Feeds

Google antitrust? Ask the one man who can (almost) answer

To know the unknowable

Choosing a cloud hosting partner with confidence

Exclusive Outside of Google, no one really knows how the company makes its money. We know that most of Google's billions come from AdWords, its search advertising system. But no one really knows how AdWords works. By design, AdWords is a black box. If the world knew how it worked, Google says, unscrupulous advertisers would game the thing.

That may be true. But the black box also makes life difficult for legitimate advertisers. And with Google's search engine now controlling 85 per cent of the market — according to one research outfit — there's an added conundrum: How do you really know if AdWords deserves antitrust scrutiny? Google says that it doesn't control prices on the ad platform, that AdWords is an auction where prices are set by advertisers. But AdWords pushes the boundaries of the traditional auction, and we have no way of knowing just how far it pushes.

The best we can do is ask Preston McAfee.

Preston McAfee is Yahoo!'s chief economist. Overseeing the company's microeconomics and social-sciences research group, he's among those who drive Yahoo!'s "Panama" search-ad system — an attempt to mimic Google AdWords — and he helped rebuild the company's display-ad exchange with an auction-like real-time pricing system. Yahoo! CEO Carol Bartz owns a sweat shirt emblazoned with his math.

McAfee joined Yahoo! in 2007, after 28 years as a professor of economics at the California Institute of Technology and the University of Texas at Austin. Auctions were his speciality. In the early 90s he helped build the simultaneous ascending auction, which governments across the globe have since used to license over $100 million in wireless spectrum. But he was also an authority on mergers and antitrust. He testified as an expert witness in the FTC v Rambus case, in which the Federal Trade Commission charged Rambus with violating antitrust laws, and USA v Oracle, in which the government sued to stop Oracle's acquisition of Peoplesoft over antitrust concerns.

"I've worked on pricing and auctions and antitrust. So when I came to Yahoo!, I thought 'This will pretty much cover everything I've done, except for antitrust,'" he told The Register in an interview earlier this year, before a sly acknowledgement that antitrust eventually came into play as well: "Little did I know."

In 2008, as Microsoft attempted a forceful takeover of Yahoo!, McAfee's company inked a search pact with Google. But Mountain View eventually pulled out of the deal when the Department of Justice threatened an antitrust suit. Microsoft never did acquire Yahoo!, but the two companies eventually signed a search pact of their own. Microsoft Bing now underpins Yahoo!'s organic search, and soon, Redmond's AdCenter will drive Yahoo!'s search ads as well, replacing Panama.

Preston McAfee

Preston McAfee

In objecting to the Google-Yahoo! pact, Microsoft said that the deal would give Google more than 90 per cent of search-advertising market. But according to one source familiar with Mountain View's internal data, Google was approaching 90 per cent of the market even without Yahoo!, and with preliminary investigations underway in the European Union and in Texas over AdWords as well as Google's "organic" search results, the antitrust questions still linger.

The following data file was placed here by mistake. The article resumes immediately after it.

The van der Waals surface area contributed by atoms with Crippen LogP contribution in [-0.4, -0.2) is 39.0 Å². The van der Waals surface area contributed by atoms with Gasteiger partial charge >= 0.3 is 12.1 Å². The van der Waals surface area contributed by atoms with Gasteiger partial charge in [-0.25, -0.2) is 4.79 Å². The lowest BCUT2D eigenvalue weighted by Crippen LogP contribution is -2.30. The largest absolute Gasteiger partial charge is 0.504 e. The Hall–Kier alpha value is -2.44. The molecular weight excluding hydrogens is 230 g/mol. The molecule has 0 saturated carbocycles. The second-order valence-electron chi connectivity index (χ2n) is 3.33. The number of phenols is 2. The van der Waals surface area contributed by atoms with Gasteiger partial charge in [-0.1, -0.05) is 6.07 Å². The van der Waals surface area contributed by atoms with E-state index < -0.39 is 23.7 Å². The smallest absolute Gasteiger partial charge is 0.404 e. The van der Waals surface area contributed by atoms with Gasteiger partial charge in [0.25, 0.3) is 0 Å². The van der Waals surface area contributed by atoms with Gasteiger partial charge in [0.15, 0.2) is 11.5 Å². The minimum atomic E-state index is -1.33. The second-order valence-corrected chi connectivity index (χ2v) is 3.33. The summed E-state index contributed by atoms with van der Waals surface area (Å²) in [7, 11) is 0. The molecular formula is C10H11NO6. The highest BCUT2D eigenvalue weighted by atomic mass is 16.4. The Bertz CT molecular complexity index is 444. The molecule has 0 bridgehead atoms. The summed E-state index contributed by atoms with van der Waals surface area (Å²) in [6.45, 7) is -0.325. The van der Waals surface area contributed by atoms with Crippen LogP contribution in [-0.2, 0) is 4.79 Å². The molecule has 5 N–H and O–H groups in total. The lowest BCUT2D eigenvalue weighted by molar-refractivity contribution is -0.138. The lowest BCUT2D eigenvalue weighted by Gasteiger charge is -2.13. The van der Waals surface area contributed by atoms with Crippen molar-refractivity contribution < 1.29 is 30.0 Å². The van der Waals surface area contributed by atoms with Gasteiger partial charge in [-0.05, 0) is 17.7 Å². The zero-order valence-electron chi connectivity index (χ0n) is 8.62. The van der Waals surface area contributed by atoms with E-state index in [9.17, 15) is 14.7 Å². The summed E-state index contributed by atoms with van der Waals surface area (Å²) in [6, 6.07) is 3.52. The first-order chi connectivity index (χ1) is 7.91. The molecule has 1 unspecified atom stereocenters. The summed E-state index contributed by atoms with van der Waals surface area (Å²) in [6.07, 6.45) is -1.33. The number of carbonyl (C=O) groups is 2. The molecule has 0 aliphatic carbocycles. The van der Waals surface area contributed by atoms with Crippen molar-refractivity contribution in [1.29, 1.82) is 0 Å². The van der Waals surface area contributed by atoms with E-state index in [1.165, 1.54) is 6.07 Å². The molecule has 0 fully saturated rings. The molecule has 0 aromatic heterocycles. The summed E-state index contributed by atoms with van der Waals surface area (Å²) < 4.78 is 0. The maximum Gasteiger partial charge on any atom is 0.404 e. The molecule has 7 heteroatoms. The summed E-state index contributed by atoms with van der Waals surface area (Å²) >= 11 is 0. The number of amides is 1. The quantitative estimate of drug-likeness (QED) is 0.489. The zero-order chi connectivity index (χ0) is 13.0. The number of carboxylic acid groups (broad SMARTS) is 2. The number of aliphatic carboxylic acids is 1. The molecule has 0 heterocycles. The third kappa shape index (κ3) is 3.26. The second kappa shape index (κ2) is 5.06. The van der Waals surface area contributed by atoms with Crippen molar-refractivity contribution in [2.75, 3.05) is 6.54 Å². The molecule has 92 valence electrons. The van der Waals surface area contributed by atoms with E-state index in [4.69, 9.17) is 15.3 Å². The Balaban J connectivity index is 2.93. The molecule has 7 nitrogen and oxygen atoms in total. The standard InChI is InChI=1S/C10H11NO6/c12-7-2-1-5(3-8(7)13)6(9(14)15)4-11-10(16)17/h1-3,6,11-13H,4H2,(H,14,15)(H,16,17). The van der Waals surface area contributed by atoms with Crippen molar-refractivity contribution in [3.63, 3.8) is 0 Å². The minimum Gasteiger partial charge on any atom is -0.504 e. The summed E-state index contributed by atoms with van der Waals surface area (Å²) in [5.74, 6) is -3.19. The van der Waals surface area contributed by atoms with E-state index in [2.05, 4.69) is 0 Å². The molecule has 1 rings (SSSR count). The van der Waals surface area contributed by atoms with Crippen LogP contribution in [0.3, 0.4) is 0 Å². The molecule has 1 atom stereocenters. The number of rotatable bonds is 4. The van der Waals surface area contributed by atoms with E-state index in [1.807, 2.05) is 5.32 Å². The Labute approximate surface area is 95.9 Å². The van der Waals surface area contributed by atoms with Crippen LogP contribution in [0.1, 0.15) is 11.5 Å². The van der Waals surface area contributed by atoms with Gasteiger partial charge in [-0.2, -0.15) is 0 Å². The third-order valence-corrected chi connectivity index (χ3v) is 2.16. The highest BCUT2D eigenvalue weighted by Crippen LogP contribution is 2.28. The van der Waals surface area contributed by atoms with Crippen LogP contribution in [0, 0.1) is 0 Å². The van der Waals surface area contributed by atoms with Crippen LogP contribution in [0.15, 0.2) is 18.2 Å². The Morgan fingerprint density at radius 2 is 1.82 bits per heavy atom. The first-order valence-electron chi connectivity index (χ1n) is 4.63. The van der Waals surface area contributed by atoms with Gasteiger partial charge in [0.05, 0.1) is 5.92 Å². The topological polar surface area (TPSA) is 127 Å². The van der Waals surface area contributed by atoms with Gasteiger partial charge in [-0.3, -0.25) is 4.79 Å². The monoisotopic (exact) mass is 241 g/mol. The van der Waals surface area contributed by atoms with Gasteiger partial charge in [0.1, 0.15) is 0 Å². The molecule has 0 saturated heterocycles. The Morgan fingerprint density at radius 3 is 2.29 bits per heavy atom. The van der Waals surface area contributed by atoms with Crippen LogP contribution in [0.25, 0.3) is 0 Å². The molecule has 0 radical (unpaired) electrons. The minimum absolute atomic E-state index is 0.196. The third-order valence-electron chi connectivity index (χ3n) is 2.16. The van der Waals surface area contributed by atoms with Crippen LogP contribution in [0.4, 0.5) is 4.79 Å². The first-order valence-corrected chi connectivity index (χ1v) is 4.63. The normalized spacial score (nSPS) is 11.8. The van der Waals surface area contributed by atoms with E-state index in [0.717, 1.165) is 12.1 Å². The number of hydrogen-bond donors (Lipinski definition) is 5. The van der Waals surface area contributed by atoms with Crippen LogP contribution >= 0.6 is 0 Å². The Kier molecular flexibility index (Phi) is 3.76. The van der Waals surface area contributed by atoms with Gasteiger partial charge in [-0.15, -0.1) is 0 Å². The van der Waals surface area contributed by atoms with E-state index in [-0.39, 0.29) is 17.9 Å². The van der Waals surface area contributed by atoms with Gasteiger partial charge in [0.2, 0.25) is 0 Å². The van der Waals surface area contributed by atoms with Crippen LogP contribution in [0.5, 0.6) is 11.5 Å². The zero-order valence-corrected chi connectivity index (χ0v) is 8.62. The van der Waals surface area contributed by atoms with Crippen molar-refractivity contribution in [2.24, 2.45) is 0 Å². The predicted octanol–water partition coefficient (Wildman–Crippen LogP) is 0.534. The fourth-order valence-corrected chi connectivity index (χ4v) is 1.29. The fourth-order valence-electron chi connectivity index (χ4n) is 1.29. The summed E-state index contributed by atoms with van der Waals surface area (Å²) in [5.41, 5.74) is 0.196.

Secure remote control for conventional and virtual desktops

More from The Register

next story
Facebook pays INFINITELY MORE UK corp tax than in 2012
Thanks for the £3k, Zuck. Doh! you're IN CREDIT. Guess not
Google Glassholes are UNDATEABLE – HP exec
You need an emotional connection, says touchy-feely MD... We can do that
Lawyers mobilise angry mob against Apple over alleged 2011 Macbook Pro crapness
We suffered 'random bouts of graphical distortion' - fanbois
Just don't blame Bono! Apple iTunes music sales PLUMMET
Cupertino revenue hit by cheapo downloads, says report
US court SHUTS DOWN 'scammers posing as Microsoft, Facebook support staff'
Netizens allegedly duped into paying for bogus tech advice
Feds seek potential 'second Snowden' gov doc leaker – report
Hang on, Ed wasn't here when we compiled THIS document
Verizon bankrolls tech news site, bans tech's biggest stories
No agenda here. Just don't ever mention Net neutrality or spying, ok?
prev story

Whitepapers

Choosing cloud Backup services
Demystify how you can address your data protection needs in your small- to medium-sized business and select the best online backup service to meet your needs.
Getting started with customer-focused identity management
Learn why identity is a fundamental requirement to digital growth, and how without it there is no way to identify and engage customers in a meaningful way.
High Performance for All
While HPC is not new, it has traditionally been seen as a specialist area – is it now geared up to meet more mainstream requirements?
Intelligent flash storage arrays
Tegile Intelligent Storage Arrays with IntelliFlash helps IT boost storage utilization and effciency while delivering unmatched storage savings and performance.
The Heartbleed Bug: how to protect your business with Symantec
What happens when the next Heartbleed (or worse) comes along, and what can you do to weather another chapter in an all-too-familiar string of debilitating attacks?